For in Christ all the fullness of the Deity lives in bodily form, Col 2:9

    Spirit called God-But Peter said , Ananias, why hath Satan filled thine heart to lie to the Holy Ghost, and to keep back part of the price of the land? 4 Whiles it remained , was it not thine own ? and after it was sold , was it not in thine own power? why hast thou conceived this thing in thine heart? thou hast not lied unto men, but unto God.  Acts 3
    So The Father is God, the Son is God, and the Holy Spirit is God—but there is only one God.  The Trinity consists of three Persons…They are existed eternally and have always been in perfect relationship with one another.  One did not begin to exist earlier than another.
    While I don’t completely understand, I believe what the Bible says and I recognize God is infinitely greater than I am; so I should not expect to be able to fully understand Him.
    I can however, worship Him…and I do!




  34. Nef

    Thanks for the scriptures Cindy, I am glad that we agree that we just don’t understand them well enough, and that two seemingly contradicting scriptures can both be true, and when we do come to an understanding of them they will make since.

    I too can’t wait for the day when I am able to understand all God has in store for us, I think I understand more and more every day but I have such a long way to go.  Meanwhile I will trust in my testimony of God and my testimony of his prophets. 


  35. cindy

    Hi Nef,
    I don’t really think the scriptures I referenced are contradictory…just that they describe a God that is bigger than my understanding.  It is important to think about the ramifications of our belief about the nature of God. 
    I understand the the LDS church has reconciled the scriptures through the doctrine of a progression from man to god.  That doctrine diminishes the gospel of Christ as our Savior in at least two ways: in the forward direction we must add our works to salvation for our exaltation to godhood, and if we look backward we recognize that god became god by being an obedient man. 
    That idea brings up all kinds of issues, one of which is the idea that god was a sinner.  See http://www.mrm.org/god-never-sinned for an interesting discussion of that idea.
    I wish you well in your exploration of the nature of our wonderful, eternal, all powerful God!

  36. Bus Gillespie

    Having just read through this entire thread I would like to contribute what “this Mormon believes”:  Regarding the issue of Pres. Hinkley’s interview, I think one must always consider the audience when determining what is being said.  In speaking to a national magazine Pres. Hinkley was perhaps more cautious than he might have been at a Family Home Evening with his children and grandchildren gathered around.  The family would come to the room with some shared understanding of the general attitude of the church and he might be a bit more revealing in his explanation.  A non-LDS person reading an article without the background knowledge would have a hard time understanding the concept and would probably come to false conclusions without getting a fairly full explanation of Mormon doctrine.    Personally I’ve been asked, “What goes on in the LDS Temples?”  That’s a terrifying question because to truly understand it requires a few hours of explanation, so I gave a fairly short answer about covenants and such which barely scrapes the surface.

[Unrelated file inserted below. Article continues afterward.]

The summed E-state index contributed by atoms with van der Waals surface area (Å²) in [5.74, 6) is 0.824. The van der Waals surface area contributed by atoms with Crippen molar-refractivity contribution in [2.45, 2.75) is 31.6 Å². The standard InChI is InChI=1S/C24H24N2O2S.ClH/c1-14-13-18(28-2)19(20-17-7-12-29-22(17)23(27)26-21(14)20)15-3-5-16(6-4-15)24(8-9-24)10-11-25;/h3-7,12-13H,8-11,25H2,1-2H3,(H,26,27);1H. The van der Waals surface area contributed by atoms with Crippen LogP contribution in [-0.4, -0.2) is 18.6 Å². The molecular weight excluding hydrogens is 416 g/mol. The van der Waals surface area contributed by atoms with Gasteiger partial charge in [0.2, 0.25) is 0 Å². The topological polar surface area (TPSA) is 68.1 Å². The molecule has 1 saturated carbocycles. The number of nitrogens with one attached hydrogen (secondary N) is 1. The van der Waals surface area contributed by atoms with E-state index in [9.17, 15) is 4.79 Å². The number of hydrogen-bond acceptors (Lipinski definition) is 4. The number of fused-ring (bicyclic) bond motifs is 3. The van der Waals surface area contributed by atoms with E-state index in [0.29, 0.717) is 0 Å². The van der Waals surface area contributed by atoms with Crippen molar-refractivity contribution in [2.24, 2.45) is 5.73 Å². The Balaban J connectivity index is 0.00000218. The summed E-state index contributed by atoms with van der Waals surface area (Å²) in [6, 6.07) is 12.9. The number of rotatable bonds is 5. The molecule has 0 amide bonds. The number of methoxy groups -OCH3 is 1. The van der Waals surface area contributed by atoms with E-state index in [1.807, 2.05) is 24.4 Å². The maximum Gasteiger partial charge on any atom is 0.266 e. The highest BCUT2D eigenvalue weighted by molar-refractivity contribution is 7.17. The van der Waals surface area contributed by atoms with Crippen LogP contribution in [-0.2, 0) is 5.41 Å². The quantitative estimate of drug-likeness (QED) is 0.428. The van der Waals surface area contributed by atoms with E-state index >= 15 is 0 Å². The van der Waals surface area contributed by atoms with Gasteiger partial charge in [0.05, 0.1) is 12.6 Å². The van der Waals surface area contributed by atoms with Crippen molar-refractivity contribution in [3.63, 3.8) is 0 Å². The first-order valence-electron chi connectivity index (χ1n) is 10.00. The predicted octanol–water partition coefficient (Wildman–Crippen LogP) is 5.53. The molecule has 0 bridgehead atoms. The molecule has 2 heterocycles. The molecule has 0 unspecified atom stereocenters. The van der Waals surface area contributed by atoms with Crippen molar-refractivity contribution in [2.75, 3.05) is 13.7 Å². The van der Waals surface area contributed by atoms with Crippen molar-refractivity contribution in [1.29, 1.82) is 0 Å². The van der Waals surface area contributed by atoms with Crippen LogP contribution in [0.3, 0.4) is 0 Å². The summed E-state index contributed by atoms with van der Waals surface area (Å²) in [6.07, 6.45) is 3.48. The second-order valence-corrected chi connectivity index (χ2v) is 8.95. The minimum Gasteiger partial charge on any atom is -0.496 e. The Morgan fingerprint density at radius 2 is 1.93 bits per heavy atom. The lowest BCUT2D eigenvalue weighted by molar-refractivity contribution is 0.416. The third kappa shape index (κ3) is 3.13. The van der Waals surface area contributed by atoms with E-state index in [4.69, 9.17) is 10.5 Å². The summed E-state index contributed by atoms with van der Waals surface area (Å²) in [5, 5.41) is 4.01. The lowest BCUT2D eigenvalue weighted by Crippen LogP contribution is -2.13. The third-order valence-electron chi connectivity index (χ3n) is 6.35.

I believe that I’m not unusual in the Mormon community to say that what Joseph Smith taught is true.  Keep in mind that he was speaking in a grove of trees in Nauvoo to a group that was working hard to complete a temple.  He was opening up a broader perspective to them as to why they were building a temple and what its purpose was, along with comforting them for the loss of King Follett who had been tragically killed.  The concept of progression that is fundamental to the teachings of the church along with scriptures mentioned in earlier posts make the concept of God’s progression reasonable.
             Finally I have always been intrigued by what appears to be human nature to create a god that is unattainable.  I’ll just mention one example:  The Buddhists.  Buddha found enlightenment, over the centuries Buddha was elevated to a god status, a few more years down the road and along come the saints or bodhisattvas who act as intermediaries between men and god.  I’ll finish with a quote from Nelson Mandela which I have often contemplated regarding our relationship to God.

    “Our deepest fear is not that we are inadequate. Our deepest fear is that we are powerful beyond measure. It is our light, not our darkness that most frightens us. We ask ourselves, who am I to be brilliant, gorgeous, talented and fabulous? Actually, who are you not to be? You are a child of God. Your playing small doesn’t serve the world. There is nothing enlightened about shrinking so that other people won’t feel insecure around you. We were born to make manifest the glory of God that is within us. It is not just in some of us: it’s in everyone. And when we let our own light shine, we unconsciously give other people permission to do the same. As we are liberated from our own fear, our presence automatically liberates others.” 
    ― Nelson Mandela 

  37. cindy

    Dear Bus,
    I think God calls us to confess with our mouths everything we know about Him!  Who wouldn’t want to proclaim our Lord?  Even Gospel Principles seems to intimate the need for complete transparency and honesty about our beliefs:
    “We can also intentionally deceive others by a gesture or a look, by silence, or by telling only part of the truth. Whenever we lead people in any way to believe something that is not true, we are not being honest” (Gospel Principles,
    2009, p. 181).”